Vacation costs start with picking lodging. Here are Solo Trekker’s 10 inside tips to getting best lodging rates while considering safety and convenience.
As a child studying French, I early on developed a wanderlust to visit exotic foreign venues, the more remote the better. However, like many college graduates, I started my career with student loans to pay back and therefore a small remaining budget to roam the world. How was it possible overtime to make it to 66 countries and all 50 US states? By finding creative ways to save on lodging costs beyond just the popular wisdom.
As you will see below, every one of our inside tips comes from one economic theory: supply and demand. That concept applies whether at a 5-star world-class property, an unrated boutique or short-term rental.
10 Inside Tips to Getting Best Lodging Rates for Solo Travel Savings:
1. If it is too good to be true, pass it by. Whatever level of service you are looking for, the Internet makes it very easy to identify the average price at that level for your chosen destination. When you find what looks like an unbelievable price, way below market, it is very likely that the fine print has “hidden costs”, like taxes or usage fees, or that there are real quality issues.
2. Understand what is meant by off-season. You may mistakenly think that this is not worth the 40-50% price reduction. The reality? Even in the French Riviera as early as Sept. 9, rates at the 5-star level can drop as much as half. The same is true in mid-May in top Croatian hotel offerings. Similarly, Christmas and New Year’s rates often will not increase until Dec.22. That can give you time to take advantage of great pre-holiday reductions and then plan a “staycation” to welcome in the New Year!
3. Don’t pay for what you don’t need. As consumers, it is often the adds-on, the “bells and whistles”, that close the deal. If you are heading to the tropics but looking to trek the rainforest, why pay for beachfront access? Do you need an exercise room or outdoor swimming pool if you plan to be too busy to use either?
4. Location, location, locations drives pricing. As a long-time woman solo traveler, I look for a safe place to stay but sometimes trade off staying in the city center to stay within budget. For example, if the Place Vendome in Paris is not within your budget’s reach, look at close-in suburbs and airport hotels on public transportation/subway routes. I previously found a real “steal” at an international chain, modern high-rise at Paris’s Charles de Gaulle Airport.
5. In cities like New York, check out business hotel bargains on Fridays and Sundays when demand is down. (One consideration in Manhattan though is that Saturday night charges can go back up to accommodate weekend demand, such as by theater fans on a short-visit.)
6. Don’t pay for the view if you will only be in your room after dark. This is most often seen at resorts since even leading urban hotels have little control over what you can see gazing out their windows. Also remember what constitutes a view is a matter of definition. In New York, I had a special “view” via a window only slightly larger than a porthole. In contrast, in Sydney my view of the Opera House was “up close and personal” where I felt like I could stroll on the rooftop!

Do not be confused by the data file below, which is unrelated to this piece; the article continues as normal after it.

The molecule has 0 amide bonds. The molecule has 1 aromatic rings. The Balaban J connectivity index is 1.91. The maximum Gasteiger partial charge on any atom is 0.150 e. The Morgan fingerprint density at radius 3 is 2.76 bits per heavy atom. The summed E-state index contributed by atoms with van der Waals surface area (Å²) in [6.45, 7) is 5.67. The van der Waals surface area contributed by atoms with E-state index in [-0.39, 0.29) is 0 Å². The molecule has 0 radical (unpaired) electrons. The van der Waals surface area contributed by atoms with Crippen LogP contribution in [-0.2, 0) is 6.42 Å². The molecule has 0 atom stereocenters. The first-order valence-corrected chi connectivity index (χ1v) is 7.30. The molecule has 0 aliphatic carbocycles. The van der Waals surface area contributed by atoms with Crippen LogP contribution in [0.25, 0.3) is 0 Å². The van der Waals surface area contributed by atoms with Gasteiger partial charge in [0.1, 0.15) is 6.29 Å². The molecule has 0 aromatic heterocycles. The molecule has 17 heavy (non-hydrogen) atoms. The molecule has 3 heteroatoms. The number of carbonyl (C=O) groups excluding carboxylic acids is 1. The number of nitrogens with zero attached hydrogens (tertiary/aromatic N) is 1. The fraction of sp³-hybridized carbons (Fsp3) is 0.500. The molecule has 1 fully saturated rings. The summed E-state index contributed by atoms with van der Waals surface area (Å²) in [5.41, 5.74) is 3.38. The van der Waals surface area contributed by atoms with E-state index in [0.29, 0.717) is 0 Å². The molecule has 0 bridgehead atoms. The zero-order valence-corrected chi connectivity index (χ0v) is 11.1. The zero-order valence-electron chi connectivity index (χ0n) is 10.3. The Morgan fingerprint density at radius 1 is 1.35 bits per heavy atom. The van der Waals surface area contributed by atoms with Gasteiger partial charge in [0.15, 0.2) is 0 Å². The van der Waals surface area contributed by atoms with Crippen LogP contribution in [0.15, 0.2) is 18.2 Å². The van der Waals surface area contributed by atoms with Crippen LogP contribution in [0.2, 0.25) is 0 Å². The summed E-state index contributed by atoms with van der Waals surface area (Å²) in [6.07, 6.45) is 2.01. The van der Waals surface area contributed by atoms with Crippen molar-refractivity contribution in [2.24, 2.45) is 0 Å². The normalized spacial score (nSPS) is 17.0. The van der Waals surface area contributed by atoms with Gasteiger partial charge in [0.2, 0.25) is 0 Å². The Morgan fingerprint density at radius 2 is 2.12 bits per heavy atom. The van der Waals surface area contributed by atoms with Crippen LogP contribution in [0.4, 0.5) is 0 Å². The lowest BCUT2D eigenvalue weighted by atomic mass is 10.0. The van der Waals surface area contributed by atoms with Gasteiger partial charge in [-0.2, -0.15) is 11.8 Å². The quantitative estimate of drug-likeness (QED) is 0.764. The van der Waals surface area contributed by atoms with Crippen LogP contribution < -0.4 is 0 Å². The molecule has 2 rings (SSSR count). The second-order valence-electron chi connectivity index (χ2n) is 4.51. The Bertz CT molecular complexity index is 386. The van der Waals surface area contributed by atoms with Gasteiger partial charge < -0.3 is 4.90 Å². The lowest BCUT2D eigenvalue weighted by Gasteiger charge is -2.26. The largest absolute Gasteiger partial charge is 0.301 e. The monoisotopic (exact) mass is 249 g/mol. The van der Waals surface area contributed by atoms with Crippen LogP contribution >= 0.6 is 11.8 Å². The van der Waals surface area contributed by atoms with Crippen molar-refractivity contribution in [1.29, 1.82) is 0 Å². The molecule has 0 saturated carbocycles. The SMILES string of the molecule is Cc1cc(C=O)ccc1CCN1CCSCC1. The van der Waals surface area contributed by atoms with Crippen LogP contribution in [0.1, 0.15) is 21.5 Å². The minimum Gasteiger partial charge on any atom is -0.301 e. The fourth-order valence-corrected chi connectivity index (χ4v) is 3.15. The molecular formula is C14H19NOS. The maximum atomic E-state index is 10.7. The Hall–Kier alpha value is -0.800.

7. Bite the bullet. Being undecided is costly. If you can lock in a non-refundable/non-cancellable room rate, take it if your plans are set. I have recently booked ahead almost 6 months for a top hotel in India. Although planning in advance, I recognize that last minute I could need to cancel. Two factors to consider: (i) Have you already booked non-refundable airfare so that you are locked in? (ii) Do you have trip insurance?
8. Take advantage of reputations for bad weather. Related to traveling off-season, a reputation for extreme heat, cold and storms drives down the demand and pricing. As Rudyard Kipling famously stated: “Only mad dogs and Englishmen go out in the noon day sun”. As a result, the Caribbean is cheapest in the summer. The rainy season can be a good value, particularly since its “official” period is more often an estimate than a true schedule. In addition, as I saw one December in the Brazilian Amazon, tropical rains tend to be brief not providing continuous gray skies.
9. When comparing the cost of a meal plan at remote resorts, remember to add-in transportation costs to get to off-site restaurants and cafes. Generally, I favor having the flexibility to try out local spots. However, that works best in cities where options are walking distance or easily and safely accessible by public transportation. I have twice found in 5-star resorts, one in the US and one abroad, that the meal plan was the better deal providing top cuisine at a substantial savings. (In the latter case, I estimated the daily charge of not selecting the meal plan to total about $75/day.)
10. Exchange your destination with the road less traveled by. Early on, I was drawn to the romance of traveling to the South Pacific and islands with endless rows of tall palms, targeting Tahiti as the ideal destination. When I looked at the cost of airfare and my limited travel budget, I needed to find more affordable lodging. I found just what I was looking for, then at about one-third the rate in Tahiti: Rarotonga and Aitutaki in the Cook Islands. Although in the intervening years prices have gone up as tourists, many from New Zealand, have “discovered” those spots, the principal remains that less well-known sites within a region will likely be less expensive. Why? Ah, that takes us back to the most important economic theory most of us lay-people ever need to remember: Supply and demand drive prices. Before you travel, check out our 10 inside tips to getting best lodging rates.